Informational Facts


Bee Identification

Worker honey bees are about five-eighths of an inch long and are brown or black with yellow-striped abdomens. Africanized honey bees are slightly smaller than the regular honey bee, but the bees look so much alike that only lab analysis can tell them apart.

Wasps are slender with a thick waist. Their "skin" is generally smooth and somewhat shiny, often with sharply contrasting black and yellow patterns. Their hind legs are narrow.

Yellow jackets are marked with black and yellow. They prefer to nest in the ground but can be found in wall voids and similar places. Their bodies are wider than those of the wasps.


Bees swarm when it is time to find a new home because of overcrowding, or other undesirable conditions. Swarming bees are loaded with honey and are not inclined to sting. If left alone, they will probably move on within a day or two.

If you need to have a swarm removed, call All Bee Bee Removal.


Bees sting in defense of their nest, their brood and their honey. Africanized honey bees are more likely to be defensive. It is impossible to distinguish the Africanized honey bee from the friendlier European honey bee without measuring or otherwise testing them. It is therefore wise to give all bees plenty of respect.


Many fruits and vegetables rely upon insect cross-pollination in order to bear fruit. The honey bee is the most reliable of these. As it visits flowers collecting pollen, it leaves traces behind, thereby performing cross-pollination. Wild bees populations are low, so colonized bees are transported to fields so that the crops will be pollinated.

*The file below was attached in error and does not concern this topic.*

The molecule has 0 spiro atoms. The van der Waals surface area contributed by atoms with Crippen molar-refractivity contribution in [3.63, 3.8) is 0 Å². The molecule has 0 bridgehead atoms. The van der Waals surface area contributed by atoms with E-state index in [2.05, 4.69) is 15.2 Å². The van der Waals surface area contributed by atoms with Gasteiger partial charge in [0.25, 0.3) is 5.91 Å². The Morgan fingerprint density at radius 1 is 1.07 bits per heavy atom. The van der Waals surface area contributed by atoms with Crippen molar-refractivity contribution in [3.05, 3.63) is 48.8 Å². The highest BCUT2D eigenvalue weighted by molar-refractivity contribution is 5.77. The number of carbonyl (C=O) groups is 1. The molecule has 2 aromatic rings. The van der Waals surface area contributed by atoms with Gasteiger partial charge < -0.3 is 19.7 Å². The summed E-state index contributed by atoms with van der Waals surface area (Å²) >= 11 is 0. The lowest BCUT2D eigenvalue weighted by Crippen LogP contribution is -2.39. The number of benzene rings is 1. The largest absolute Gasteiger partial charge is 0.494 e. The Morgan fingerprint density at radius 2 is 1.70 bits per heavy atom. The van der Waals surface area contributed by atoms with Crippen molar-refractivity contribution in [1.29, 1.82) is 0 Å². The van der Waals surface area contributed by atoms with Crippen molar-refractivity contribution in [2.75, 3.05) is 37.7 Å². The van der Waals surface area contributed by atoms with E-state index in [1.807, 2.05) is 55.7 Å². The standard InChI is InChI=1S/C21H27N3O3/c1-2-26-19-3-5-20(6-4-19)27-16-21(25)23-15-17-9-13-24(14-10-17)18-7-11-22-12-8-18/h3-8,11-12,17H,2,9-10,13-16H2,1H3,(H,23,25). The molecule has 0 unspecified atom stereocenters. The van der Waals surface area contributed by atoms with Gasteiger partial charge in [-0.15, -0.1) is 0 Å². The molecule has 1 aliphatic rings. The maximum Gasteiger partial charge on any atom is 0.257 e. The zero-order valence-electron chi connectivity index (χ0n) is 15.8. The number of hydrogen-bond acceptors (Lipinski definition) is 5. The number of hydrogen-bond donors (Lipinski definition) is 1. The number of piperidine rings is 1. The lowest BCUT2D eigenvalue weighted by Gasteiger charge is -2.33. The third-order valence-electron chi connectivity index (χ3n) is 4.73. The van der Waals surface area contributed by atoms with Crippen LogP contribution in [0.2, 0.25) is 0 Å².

How dangerous are killer bees?

The killer bee, or Africanized honeybee, developed in Brazil in the 1950s when breeders mated the African honeybee with local bees. They were trying to produce a bee that would produce more honey in the tropics but instead got a bee that was very aggressive and attacked animals and people. Killer bees have been slowly working their way north, and appeared in Texas in 1990.

But these killer bees are not as bad as they have been rumored to be. For example, they do not fly any faster than domestic honeybees, their sting contains less venom, and they are smaller than regular honeybees.

Smashing a killer bee, however, releases a chemical that tells all the other bees to attack. They will also defend their nests with much more vigor than domestic bees.

Hopefully, killer bees' aggressive nature will be bred out of them as they mate with more and more domestic bees in the north.


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